On the way home, Melissa explained something that nobody in my family ever told me: A Schutzhund I track should be aged for at least 30 minutes. Melissa said if we added-up the time for today's work we'd see that the last pad was aged over 1 hour and 21 minutes:

7 minutes to lay each of 3 pads=21 minutes
15 minutes of rest between each pad (total 2 rests)=30 minutes
10 minutes to track each of 3 pads=30 minutes

So the total time for the last pad is 1 hour and 21 minutes of aging time. Now according to Melissa, to learn the rest of the tracking (turns, crosswinds, etc.) is like falling off a log. She says by the time I am six months old I will be doing FH tracks effortlessly! Boy, this is a great way to learn tracking. Not only do I make progress in leaps and bounds but the training sessions are put into place in such a way that I can understand them. I do not understand why I hear all these horror stories about forced tracking, problems on the track, other dogs shutting down mentally, owners yelling and disciplining their pets, when it is so easy and pleasurable doing Melissa's way. I am truly lucky to have such a compassionate and learned teacher on my side.

Written by Neal Seaman

In today's dog training world, there is a lot of misinformation being spread around. There are some popular training methods I would like to discuss. When you work your best friend, train him for the house or even just let him be a couch-potato, you can avoid making some terrible, abusive mistakes:

These methods include using electricity are sometimes signified by such popular buzzwords like "alpha" and "pecking-order". Advice that goes along with these words usually includes: look at your dog till he turns away; press your dog down until he submits; the owner must always win for perfect compliance and obedience; it's good when your dog's ears are back or his tail is between his legs, and or he shows other signs of submission.

People who give this advice obviously cannot imagine what it is like to be on the receiving end of these so-called "training" techniques. You NEVER have to push or force your dog into submission to get obedience or cooperation. You never have to assert yourself to be "top dog" to get your dog to work. The purpose of training is to establish a working relationship between partners. Submission is not training--it is ABUSIVE AND EMOTIONALLY DAMAGING.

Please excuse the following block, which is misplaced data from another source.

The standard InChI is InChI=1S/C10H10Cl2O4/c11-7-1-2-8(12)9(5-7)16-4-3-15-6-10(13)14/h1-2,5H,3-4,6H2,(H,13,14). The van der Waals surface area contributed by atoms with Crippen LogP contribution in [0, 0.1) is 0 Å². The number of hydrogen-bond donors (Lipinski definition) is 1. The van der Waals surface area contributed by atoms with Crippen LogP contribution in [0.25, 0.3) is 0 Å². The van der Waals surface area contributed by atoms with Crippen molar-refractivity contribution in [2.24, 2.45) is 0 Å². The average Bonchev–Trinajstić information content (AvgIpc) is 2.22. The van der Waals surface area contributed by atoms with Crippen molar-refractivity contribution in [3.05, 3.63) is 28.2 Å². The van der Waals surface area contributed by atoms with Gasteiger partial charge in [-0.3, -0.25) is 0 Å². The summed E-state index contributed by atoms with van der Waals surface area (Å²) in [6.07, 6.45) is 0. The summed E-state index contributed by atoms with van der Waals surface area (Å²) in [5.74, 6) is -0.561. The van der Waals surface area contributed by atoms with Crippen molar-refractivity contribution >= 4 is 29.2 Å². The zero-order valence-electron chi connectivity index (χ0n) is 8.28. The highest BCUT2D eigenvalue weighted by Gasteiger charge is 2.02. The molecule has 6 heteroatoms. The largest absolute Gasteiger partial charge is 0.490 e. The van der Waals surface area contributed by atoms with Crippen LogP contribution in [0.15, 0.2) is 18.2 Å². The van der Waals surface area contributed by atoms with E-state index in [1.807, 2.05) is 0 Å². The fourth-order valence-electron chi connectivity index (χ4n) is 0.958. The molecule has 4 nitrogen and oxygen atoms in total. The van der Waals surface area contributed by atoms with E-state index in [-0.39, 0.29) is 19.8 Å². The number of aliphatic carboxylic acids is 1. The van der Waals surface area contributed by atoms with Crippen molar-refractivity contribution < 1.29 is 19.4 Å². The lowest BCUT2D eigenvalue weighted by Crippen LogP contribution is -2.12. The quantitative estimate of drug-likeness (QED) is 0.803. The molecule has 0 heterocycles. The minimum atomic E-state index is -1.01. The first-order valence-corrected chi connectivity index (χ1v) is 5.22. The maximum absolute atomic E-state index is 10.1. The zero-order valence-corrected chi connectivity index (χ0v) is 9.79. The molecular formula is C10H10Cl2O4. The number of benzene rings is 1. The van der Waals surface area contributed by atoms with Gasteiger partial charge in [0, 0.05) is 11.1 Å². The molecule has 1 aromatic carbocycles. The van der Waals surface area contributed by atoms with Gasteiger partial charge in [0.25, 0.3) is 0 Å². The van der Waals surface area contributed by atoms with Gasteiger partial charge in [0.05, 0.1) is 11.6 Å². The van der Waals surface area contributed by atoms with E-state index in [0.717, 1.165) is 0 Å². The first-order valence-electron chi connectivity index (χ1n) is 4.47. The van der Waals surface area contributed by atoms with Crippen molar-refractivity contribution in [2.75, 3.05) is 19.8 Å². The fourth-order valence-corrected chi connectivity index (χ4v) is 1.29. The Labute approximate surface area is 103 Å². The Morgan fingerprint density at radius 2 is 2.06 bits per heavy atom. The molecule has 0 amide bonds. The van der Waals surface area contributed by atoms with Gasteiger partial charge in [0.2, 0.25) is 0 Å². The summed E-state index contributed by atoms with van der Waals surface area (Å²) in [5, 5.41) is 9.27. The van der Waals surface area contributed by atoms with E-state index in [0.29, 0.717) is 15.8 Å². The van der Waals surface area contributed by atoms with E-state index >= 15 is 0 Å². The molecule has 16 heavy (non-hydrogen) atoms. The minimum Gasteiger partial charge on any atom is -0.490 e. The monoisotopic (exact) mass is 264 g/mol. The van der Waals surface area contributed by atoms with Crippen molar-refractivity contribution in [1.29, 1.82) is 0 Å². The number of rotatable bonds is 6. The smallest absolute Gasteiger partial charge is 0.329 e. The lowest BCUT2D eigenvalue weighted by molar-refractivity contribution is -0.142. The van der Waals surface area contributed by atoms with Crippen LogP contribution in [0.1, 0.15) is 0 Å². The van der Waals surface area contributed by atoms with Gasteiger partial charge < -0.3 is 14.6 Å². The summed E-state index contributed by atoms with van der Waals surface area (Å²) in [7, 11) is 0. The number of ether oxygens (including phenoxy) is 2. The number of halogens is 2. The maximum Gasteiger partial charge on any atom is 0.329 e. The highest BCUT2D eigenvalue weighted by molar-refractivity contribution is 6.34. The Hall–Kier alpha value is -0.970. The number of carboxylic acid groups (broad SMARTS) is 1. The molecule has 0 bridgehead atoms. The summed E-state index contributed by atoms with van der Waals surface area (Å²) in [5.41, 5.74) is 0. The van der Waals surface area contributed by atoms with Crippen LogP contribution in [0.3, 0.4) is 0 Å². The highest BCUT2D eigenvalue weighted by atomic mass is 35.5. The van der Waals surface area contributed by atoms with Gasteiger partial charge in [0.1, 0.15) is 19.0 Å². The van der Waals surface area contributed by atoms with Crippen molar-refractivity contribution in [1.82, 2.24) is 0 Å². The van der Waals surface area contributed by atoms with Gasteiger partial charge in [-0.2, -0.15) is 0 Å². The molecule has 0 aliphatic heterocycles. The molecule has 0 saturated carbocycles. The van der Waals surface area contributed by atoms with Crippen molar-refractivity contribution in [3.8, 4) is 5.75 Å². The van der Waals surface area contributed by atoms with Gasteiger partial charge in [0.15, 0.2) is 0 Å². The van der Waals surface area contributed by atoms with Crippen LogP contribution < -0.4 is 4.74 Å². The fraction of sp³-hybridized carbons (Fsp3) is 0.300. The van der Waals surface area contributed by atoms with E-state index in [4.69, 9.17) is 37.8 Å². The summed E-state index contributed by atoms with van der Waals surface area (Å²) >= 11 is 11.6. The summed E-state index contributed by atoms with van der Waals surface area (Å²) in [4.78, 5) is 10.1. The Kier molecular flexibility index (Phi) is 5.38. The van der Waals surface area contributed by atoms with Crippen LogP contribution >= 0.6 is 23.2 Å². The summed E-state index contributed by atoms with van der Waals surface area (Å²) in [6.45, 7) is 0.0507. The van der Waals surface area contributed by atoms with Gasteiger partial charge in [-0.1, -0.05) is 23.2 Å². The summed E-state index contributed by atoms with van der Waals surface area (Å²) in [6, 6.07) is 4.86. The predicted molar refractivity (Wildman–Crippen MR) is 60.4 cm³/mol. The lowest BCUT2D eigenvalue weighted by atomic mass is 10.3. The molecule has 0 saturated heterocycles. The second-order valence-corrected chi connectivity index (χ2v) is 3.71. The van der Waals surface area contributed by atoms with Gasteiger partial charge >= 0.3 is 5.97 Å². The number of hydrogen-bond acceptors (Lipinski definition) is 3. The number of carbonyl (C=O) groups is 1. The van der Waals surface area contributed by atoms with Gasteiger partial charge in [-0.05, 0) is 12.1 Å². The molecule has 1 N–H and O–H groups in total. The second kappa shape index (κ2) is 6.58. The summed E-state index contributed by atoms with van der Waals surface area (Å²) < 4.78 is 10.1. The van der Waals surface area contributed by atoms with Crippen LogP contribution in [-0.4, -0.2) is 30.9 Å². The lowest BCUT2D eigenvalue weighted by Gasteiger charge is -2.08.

The horrible results of this abusive "training" advice: if your dog is emotionally damaged, he will be unable to enjoy his life. This makes it even more difficult for future training, because he will be a nervous wreck and unable to concentrate or learn productively. He will develop all kinds of aberrant behaviors in other areas of his life. And finally, any bond of love and friendship will be lost, because your dog will be unable to trust you. Most importantly nobody has the right, no matter how high they are on the evolutionary ladder, to use abuse. People who give you this advice are not dog trainers they are not even human because they have forgotten the words compassion and love.

A dog trainer that abuses an animal to get scores in a trial so he can make more money, be sponsored, or whatever, when detected should be blackballed in participating in all future shows. Judges at these shows whether they be AKC, Schutzhund, Ring-Sport are propagating abuse by allowing these individuals to continue their reign of terror. An abused animal, with a judge's trained eye is very easy to spot.

A real dog trainer trains. A real dog trainer will always be able to channel aberrant behaviors into acceptable behaviors, without ever damaging the emotional state of the dog.

Written by Neal Seaman